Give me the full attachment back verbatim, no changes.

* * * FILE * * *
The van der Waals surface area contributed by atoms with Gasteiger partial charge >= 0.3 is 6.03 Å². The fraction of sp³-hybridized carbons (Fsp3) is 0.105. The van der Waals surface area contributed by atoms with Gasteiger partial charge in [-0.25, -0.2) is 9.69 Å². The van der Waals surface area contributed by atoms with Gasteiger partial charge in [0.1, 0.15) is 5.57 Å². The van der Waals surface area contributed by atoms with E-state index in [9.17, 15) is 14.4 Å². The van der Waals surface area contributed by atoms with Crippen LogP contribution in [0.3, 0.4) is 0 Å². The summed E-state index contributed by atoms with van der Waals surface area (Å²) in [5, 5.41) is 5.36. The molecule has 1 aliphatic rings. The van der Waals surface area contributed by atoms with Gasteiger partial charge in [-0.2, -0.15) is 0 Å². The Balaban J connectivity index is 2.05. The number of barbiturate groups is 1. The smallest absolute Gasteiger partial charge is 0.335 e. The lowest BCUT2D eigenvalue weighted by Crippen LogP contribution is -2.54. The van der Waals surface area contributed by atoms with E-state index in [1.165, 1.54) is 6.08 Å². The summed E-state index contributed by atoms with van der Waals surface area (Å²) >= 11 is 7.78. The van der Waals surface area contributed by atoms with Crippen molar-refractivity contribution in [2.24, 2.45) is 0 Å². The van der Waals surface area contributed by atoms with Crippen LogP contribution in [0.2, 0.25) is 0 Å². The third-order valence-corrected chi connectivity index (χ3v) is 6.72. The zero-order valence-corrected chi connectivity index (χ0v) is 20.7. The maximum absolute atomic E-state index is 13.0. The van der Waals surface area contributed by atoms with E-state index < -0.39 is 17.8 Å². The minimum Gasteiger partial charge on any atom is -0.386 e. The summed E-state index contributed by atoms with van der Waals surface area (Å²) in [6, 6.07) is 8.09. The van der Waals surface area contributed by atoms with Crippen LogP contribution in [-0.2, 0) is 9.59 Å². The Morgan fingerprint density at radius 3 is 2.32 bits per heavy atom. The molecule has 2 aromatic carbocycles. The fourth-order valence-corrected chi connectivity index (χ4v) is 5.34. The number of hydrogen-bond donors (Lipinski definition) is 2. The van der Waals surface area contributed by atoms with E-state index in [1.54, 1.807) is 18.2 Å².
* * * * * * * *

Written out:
The van der Waals surface area contributed by atoms with Gasteiger partial charge >= 0.3 is 6.03 Å². The fraction of sp³-hybridized carbons (Fsp3) is 0.105. The van der Waals surface area contributed by atoms with Gasteiger partial charge in [-0.25, -0.2) is 9.69 Å². The van der Waals surface area contributed by atoms with Gasteiger partial charge in [0.1, 0.15) is 5.57 Å². The van der Waals surface area contributed by atoms with E-state index in [9.17, 15) is 14.4 Å². The van der Waals surface area contributed by atoms with Crippen LogP contribution in [0.3, 0.4) is 0 Å². The summed E-state index contributed by atoms with van der Waals surface area (Å²) in [5, 5.41) is 5.36. The molecule has 1 aliphatic rings. The van der Waals surface area contributed by atoms with Gasteiger partial charge in [-0.2, -0.15) is 0 Å². The Balaban J connectivity index is 2.05. The number of barbiturate groups is 1. The smallest absolute Gasteiger partial charge is 0.335 e. The lowest BCUT2D eigenvalue weighted by Crippen LogP contribution is -2.54. The van der Waals surface area contributed by atoms with E-state index in [1.165, 1.54) is 6.08 Å². The summed E-state index contributed by atoms with van der Waals surface area (Å²) >= 11 is 7.78. The van der Waals surface area contributed by atoms with Crippen molar-refractivity contribution in [2.24, 2.45) is 0 Å². The van der Waals surface area contributed by atoms with Crippen LogP contribution in [0.2, 0.25) is 0 Å². The third-order valence-corrected chi connectivity index (χ3v) is 6.72. The zero-order valence-corrected chi connectivity index (χ0v) is 20.7. The maximum absolute atomic E-state index is 13.0. The van der Waals surface area contributed by atoms with E-state index < -0.39 is 17.8 Å². The minimum Gasteiger partial charge on any atom is -0.386 e. The summed E-state index contributed by atoms with van der Waals surface area (Å²) in [6, 6.07) is 8.09. The van der Waals surface area contributed by atoms with Crippen LogP contribution in [-0.2, 0) is 9.59 Å². The Morgan fingerprint density at radius 3 is 2.32 bits per heavy atom. The molecule has 2 aromatic carbocycles. The fourth-order valence-corrected chi connectivity index (χ4v) is 5.34. The number of hydrogen-bond donors (Lipinski definition) is 2. The van der Waals surface area contributed by atoms with E-state index in [1.54, 1.807) is 18.2 Å².